Sudan says 816 African migrants arrested in 2 months

August 30, 2016 9:25 pm
African migrants are gathered in a large tent following a press conference during which Sudanese security forces presented them to journalists at the defence ministry in the capital Khartoum on August 30, 2016 © AFP / Ashraf Shazly

, Khartoum, Sudan, Aug 30 – Some 800 African migrants and a group of smugglers were arrested near Sudan’s border with Libya while trying to reach Europe between June and August, security officers told reporters Tuesday.

Between June 27 and August 16, security forces arrested 816 African migrants attempting to enter Libya, senior army and police officers said.

They included 347 Eritreans, 130 Ethiopians and 90 Sudanese.

Ten smugglers were also arrested on August 16 after clashing with security forces near the border.

“An officer and two soldiers were killed in the firefight,” army General Aseer Hussein Bashir told a press conference at the defence ministry in Khartoum.

“These people will face legal charges, after which they will be deported,” police General Awad Dahia said of the migrants who were detained.

Thousands of migrants from sub-Saharan Africa try to reach Libya daily, from where they embark en masse for Europe on flimsy and overcrowded boats.

Sudan is a key transit route for these migrants, especially those arriving from Eritrea.

On Tuesday, security forces allowed dozens of migrants who had been arrested to talk to journalists.

Eritrean Cassinet Abrehelli told AFP he had arrived in Khartoum five months ago.

“A month ago, I left Khartoum in a small truck. My plan was to travel to Libya and then to Europe,” he said.

“I travelled for seven days in the desert before we were arrested by the Sudanese army on August 16.”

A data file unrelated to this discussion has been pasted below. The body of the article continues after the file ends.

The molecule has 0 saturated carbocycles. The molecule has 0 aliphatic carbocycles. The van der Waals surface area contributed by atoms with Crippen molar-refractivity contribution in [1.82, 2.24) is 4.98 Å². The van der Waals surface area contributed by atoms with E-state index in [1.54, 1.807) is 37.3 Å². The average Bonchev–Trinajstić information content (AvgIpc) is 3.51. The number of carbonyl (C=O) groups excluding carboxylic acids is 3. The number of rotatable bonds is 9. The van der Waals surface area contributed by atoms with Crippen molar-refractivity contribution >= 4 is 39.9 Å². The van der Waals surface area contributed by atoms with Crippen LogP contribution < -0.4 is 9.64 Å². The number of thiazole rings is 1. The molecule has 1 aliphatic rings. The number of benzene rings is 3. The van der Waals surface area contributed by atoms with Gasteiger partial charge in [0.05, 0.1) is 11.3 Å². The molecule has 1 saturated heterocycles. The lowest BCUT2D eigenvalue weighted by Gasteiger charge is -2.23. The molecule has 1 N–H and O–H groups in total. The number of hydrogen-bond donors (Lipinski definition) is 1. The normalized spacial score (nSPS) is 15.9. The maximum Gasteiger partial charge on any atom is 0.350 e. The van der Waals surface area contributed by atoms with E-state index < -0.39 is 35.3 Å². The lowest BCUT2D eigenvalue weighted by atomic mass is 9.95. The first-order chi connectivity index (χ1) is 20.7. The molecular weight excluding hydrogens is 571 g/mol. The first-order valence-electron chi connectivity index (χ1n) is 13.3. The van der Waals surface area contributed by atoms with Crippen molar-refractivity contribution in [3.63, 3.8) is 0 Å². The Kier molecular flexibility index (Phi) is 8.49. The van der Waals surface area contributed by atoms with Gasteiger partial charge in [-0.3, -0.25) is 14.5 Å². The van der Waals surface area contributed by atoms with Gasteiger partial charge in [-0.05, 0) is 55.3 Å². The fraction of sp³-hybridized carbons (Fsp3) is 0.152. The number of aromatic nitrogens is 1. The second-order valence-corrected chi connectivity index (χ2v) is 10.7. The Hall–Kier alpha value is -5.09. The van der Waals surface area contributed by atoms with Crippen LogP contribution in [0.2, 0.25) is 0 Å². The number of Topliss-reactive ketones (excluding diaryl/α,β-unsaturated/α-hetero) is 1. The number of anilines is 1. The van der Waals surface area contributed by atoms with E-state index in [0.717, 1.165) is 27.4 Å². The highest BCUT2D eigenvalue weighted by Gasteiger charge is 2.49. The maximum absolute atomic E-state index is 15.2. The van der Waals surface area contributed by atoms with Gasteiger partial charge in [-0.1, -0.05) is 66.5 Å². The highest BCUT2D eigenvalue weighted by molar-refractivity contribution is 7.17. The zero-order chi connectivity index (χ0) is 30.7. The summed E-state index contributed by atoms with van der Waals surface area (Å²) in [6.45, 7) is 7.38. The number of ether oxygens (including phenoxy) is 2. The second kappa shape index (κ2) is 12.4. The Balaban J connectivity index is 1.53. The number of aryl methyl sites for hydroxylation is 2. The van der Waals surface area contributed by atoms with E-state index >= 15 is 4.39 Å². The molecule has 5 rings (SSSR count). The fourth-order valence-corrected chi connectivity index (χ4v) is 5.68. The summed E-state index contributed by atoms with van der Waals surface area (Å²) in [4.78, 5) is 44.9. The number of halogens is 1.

Behind him dozens of migrants sat in a tent put up in the defence ministry complex.

“I entered this business just three months ago,” said Jumaa Fdi Mohammed from Chad, one of the 10 suspected smugglers arrested by the security forces.

“We work with a guy who tells us to pick up these people and smuggle them into Libya… we don’t know what happens to them in Libya,” he said.

He said that after every trip he was paid about 1,500 Libyan dinars ($1,100, 986 euros).

– ‘Smugglers have huge funds’ –

Thousands of migrants from sub-Saharan Africa try to reach Libya daily, from where they embark en masse for Europe on flimsy and overcrowded boats © AFP/File / Ashraf Shazly

Sudanese officers said the human traffickers were cash-rich and well-equipped.

“They have huge funds and modern communication equipment,” said General Azeri Kamal of Sudan’s powerful National Intelligence and Security Service.

“This makes it easy for them to travel through areas that are not monitored by security forces.”

Sudan earlier this year deported hundreds of Eritreans to their own country after they were arrested while trying to enter Libya.

The UN refugee agency has criticised Sudan, with which the European Union is trying to work to manage the flow of migrants, for deporting the Eritreans.

Rights groups said the deported Eritreans were likely to face abuse from a repressive government in their country.

Refugees from the repressive Red Sea state have in recent years made up one of the largest contingents of people risking the dangerous journey to a new life in Europe.

On Monday, the Italian coastguard rescued about 6,500 migrants off Libya a day after more than 1,100 were rescued in the same area of the Mediterranean.

The total number of arrivals in Italy this year now stands at 112,500, according to the UN’s refugee agency and the coastguard, slightly below the 116,000 recorded by the same point in 2015.

Almost all of those migrants originate from West Africa and the Horn of Africa.

More than 3,000 migrants have died at sea trying to reach either Greece or Italy this year, an increase of some 50 percent on the same period in 2015.

Some 204,000 crossed the Mediterranean to Europe in the first six months of 2016, the UN refugee agency said, as the continent battles its worst migration crisis since World War II.


Latest Articles

Most Viewed